It’s an observation I’m making. It’s not a moral claim that Jeff Kripal’s making. I consider myself to be very concerned about moral issues. I’m a social persona. I’m a citizen. I’m a family member, like the rest of us. So, I care about people. But, I don’t then draw from that, that every single religious experience has to somehow honor those moral codes, because they clearly don’t.

If you look at religious experience historically, what you realize fairly quickly, is that, what human beings have experienced as holy, is not the same as the good or the moral. Sometimes, when someone has an encounter with the holy, it’s terrifying and it’s even potentially deadly. You don’t get to look on the face of God, you don’t get to touch the Ark of the Covenant. If you get too close to this God, you’ll die.

So, clearly the holy there is not what we think of as the good, it’s something way beyond that, it’s something way beyond any moral category and it can manifest in terrifying or very redemptive and healing ways.

Let me bring this back to a single example. As you know, I’m really interested in the abduction literature and this phenomenon of modern people having these abduction experiences. Well, some of those abduction experiences are very positive and redemptive and healing and some of them are terrifying and traumatizing and destructive. I would say both of those kinds of abduction experiences are encounters with the holy, one in a positive frame and one in a negative frame.

I think, what I’m trying to argue against is saying, “Oh, one is demonic and one is real.” No. The demon and the angel or two sides of the same sacred coin here and we have to struggle with that, as human beings, because this is our religious experience over the centuries and millennia. We can find hundreds and thousands of cases of religious encounters that are incredibly positive and we can find the same numbers that are incredibly negative. So, why lop off one for the sake of the other, why not just say, they’re both there.

Alex Tsakiris: Because they don’t know, because we don’t know if some of those really horrific abduction experiences are at the hand of some MILAB, military industrial complex idiot, who’s doing some other mindless MKUltra type job and then there’s a whole other set of them that truly are spiritually transformative, because that was the intent of the people behind them. We don’t know. So, just in the same way that we can’t apply the filter that you just, kind of criticized, we can’t apply your filter either, because we don’t know the nature of those things.

Dr. Jeffrey Kripal: But we know that any religious experience before 1920, or just pick your date, had nothing to do with an MKUltra lab or any intelligence service. I mean, you can see these patterns as far as you want to go back in time, I mean, these are deep historical patterns. I don’t buy your critique there, I mean, I think these are ancient and they say something about our own humanity and how it interacts with whatever that is, that we’re interacting with.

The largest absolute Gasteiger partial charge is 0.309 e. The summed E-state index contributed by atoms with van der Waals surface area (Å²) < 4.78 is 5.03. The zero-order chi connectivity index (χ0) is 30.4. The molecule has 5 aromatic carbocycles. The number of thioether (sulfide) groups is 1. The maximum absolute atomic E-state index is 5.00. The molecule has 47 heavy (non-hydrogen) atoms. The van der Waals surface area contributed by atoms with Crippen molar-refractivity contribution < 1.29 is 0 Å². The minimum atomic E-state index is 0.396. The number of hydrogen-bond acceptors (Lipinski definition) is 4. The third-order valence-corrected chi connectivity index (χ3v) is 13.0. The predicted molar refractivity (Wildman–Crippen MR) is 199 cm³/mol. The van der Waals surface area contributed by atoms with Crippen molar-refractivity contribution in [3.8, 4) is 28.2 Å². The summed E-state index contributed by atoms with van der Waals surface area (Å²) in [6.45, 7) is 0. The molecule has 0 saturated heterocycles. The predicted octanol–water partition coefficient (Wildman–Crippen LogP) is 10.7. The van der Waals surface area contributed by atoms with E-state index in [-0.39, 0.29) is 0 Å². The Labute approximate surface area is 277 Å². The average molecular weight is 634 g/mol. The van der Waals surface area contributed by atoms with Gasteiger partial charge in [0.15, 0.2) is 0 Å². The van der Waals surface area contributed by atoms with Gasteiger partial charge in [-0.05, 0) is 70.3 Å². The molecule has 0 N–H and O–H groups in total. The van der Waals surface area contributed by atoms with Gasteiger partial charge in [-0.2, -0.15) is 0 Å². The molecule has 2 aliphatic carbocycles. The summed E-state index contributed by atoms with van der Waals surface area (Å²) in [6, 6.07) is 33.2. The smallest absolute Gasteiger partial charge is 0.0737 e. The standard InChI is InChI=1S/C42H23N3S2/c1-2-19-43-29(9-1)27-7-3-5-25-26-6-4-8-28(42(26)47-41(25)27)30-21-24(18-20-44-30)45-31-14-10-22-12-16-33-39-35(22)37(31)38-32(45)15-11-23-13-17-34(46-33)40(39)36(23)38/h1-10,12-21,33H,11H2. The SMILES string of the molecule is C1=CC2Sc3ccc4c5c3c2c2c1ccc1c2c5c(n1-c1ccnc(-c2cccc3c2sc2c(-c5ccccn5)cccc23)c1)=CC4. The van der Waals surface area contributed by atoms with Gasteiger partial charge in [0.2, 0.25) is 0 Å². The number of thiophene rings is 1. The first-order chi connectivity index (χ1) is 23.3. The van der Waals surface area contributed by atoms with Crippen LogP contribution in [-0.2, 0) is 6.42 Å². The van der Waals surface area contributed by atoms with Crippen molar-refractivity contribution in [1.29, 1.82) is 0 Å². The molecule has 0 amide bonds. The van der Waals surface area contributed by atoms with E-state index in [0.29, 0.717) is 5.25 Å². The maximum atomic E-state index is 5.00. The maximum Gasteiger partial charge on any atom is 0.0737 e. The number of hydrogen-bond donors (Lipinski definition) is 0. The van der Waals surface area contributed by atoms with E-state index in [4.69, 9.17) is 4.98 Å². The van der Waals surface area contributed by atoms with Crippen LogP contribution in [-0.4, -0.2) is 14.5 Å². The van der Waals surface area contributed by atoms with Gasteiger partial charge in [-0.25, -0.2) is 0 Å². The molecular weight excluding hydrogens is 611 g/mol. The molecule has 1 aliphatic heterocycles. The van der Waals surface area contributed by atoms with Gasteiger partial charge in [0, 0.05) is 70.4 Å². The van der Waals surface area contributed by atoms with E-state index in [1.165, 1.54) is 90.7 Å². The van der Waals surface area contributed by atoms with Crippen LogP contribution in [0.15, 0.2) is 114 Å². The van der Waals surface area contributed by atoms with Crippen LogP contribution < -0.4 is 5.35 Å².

Alex Tsakiris: I’m talking with Dr. Jeff Kripal from Rice University, author of this new, very interesting book we’re talking about, Secret Body, which you can see there on the screen, and we just had a really interesting chat about, really how bravely autobiographical this book is and some of the things that he covers in it. So, definitely check that out, but next Jeff, what I want to talk about, and again, I say brave, I mean, people get a sense for what I mean when the book just says, “Hey, here’s the problems with non-self-reflective Christians,” and again, I pretty much got this right out of your book, so if you would, if you feel up to it, it’s kind of throwing you right into the fire here, but again, let’s talk about some of the tough stuff and if you wouldn’t mind, maybe reading this excerpt from the book and then we can talk a little bit about that. Is that okay?

Dr. Jeffrey Kripal: Yeah, sure. This is the [unclear 00:01:07] chapter in the book in which I’m struggling with, essentially being an intellectual in our modern or contemporary American culture, a university culture and rural America, and it goes like this.

I go home to rural Nebraska every year. For decades now, I’ve been deeply struck, if not emotionally wounded, by the immense moral abyss that separates my university community from the general culture of rural America… I am thinking of practices and ideals like self-reflexivity, historical consciousness, religious pluralism, gender equity, racial and sexual diversity, environmental sustainability, the importance of privileging empirical data and thoughtful debate over received opinion and blind propaganda, and, above all, a secular public space that guarantees both freedom  of and from religion.

Alex Tsakiris: Okay, you’re punching pretty hard there. Do you want to elaborate at all on that?

Dr. Jeffrey Kripal: Well, I mean there’s so much there we can elaborate on Alex. Those things I just read off, those are in any basic mission statement or value statement of any university or college in the country, for the most part. Certainly not all of them, but I would say most of them share all of those values and yet those are the same values…